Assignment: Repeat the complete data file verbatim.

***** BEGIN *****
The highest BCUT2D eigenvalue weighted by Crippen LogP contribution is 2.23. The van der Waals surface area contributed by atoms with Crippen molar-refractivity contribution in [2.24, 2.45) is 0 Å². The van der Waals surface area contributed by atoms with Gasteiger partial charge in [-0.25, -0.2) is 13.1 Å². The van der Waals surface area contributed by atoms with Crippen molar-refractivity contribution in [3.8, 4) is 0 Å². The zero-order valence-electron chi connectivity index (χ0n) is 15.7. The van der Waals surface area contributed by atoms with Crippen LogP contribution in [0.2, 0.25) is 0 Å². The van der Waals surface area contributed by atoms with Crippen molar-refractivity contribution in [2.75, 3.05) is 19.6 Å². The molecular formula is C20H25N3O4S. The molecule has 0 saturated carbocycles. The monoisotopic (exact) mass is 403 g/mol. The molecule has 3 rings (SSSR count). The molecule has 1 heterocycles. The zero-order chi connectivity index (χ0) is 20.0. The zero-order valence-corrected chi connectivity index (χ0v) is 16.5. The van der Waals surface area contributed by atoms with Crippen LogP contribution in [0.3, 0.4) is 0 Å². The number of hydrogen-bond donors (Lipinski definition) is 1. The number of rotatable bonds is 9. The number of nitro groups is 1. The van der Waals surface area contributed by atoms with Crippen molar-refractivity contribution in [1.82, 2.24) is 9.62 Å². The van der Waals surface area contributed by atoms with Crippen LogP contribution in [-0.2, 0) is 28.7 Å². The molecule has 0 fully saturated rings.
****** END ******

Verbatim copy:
The highest BCUT2D eigenvalue weighted by Crippen LogP contribution is 2.23. The van der Waals surface area contributed by atoms with Crippen molar-refractivity contribution in [2.24, 2.45) is 0 Å². The van der Waals surface area contributed by atoms with Gasteiger partial charge in [-0.25, -0.2) is 13.1 Å². The van der Waals surface area contributed by atoms with Crippen molar-refractivity contribution in [3.8, 4) is 0 Å². The zero-order valence-electron chi connectivity index (χ0n) is 15.7. The van der Waals surface area contributed by atoms with Crippen LogP contribution in [0.2, 0.25) is 0 Å². The van der Waals surface area contributed by atoms with Crippen molar-refractivity contribution in [2.75, 3.05) is 19.6 Å². The molecular formula is C20H25N3O4S. The molecule has 0 saturated carbocycles. The monoisotopic (exact) mass is 403 g/mol. The molecule has 3 rings (SSSR count). The molecule has 1 heterocycles. The zero-order chi connectivity index (χ0) is 20.0. The zero-order valence-corrected chi connectivity index (χ0v) is 16.5. The van der Waals surface area contributed by atoms with Crippen LogP contribution in [0.3, 0.4) is 0 Å². The number of hydrogen-bond donors (Lipinski definition) is 1. The number of rotatable bonds is 9. The number of nitro groups is 1. The van der Waals surface area contributed by atoms with Crippen molar-refractivity contribution in [1.82, 2.24) is 9.62 Å². The van der Waals surface area contributed by atoms with Crippen LogP contribution in [-0.2, 0) is 28.7 Å². The molecule has 0 fully saturated rings.